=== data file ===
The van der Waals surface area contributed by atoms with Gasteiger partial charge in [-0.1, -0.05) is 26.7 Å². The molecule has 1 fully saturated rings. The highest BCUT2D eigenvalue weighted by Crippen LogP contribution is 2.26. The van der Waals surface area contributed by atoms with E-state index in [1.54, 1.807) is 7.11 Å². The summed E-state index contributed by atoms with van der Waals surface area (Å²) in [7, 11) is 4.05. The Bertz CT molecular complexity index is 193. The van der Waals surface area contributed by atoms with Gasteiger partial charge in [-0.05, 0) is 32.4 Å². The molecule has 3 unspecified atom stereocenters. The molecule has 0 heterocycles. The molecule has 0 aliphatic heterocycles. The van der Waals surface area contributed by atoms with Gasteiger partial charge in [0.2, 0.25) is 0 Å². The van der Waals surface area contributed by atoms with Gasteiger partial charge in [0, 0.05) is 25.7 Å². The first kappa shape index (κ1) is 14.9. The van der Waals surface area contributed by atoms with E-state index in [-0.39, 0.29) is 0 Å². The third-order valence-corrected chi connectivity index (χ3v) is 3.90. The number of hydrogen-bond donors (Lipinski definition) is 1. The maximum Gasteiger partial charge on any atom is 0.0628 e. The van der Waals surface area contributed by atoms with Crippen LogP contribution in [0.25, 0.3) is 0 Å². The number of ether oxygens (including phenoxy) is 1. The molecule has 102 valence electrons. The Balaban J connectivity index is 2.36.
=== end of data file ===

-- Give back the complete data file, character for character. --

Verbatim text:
The van der Waals surface area contributed by atoms with Gasteiger partial charge in [-0.1, -0.05) is 26.7 Å². The molecule has 1 fully saturated rings. The highest BCUT2D eigenvalue weighted by Crippen LogP contribution is 2.26. The van der Waals surface area contributed by atoms with E-state index in [1.54, 1.807) is 7.11 Å². The summed E-state index contributed by atoms with van der Waals surface area (Å²) in [7, 11) is 4.05. The Bertz CT molecular complexity index is 193. The van der Waals surface area contributed by atoms with Gasteiger partial charge in [-0.05, 0) is 32.4 Å². The molecule has 3 unspecified atom stereocenters. The molecule has 0 heterocycles. The molecule has 0 aliphatic heterocycles. The van der Waals surface area contributed by atoms with Gasteiger partial charge in [0.2, 0.25) is 0 Å². The van der Waals surface area contributed by atoms with Gasteiger partial charge in [0, 0.05) is 25.7 Å². The first kappa shape index (κ1) is 14.9. The van der Waals surface area contributed by atoms with E-state index in [-0.39, 0.29) is 0 Å². The third-order valence-corrected chi connectivity index (χ3v) is 3.90. The number of hydrogen-bond donors (Lipinski definition) is 1. The maximum Gasteiger partial charge on any atom is 0.0628 e. The van der Waals surface area contributed by atoms with Crippen LogP contribution in [0.25, 0.3) is 0 Å². The number of ether oxygens (including phenoxy) is 1. The molecule has 102 valence electrons. The Balaban J connectivity index is 2.36.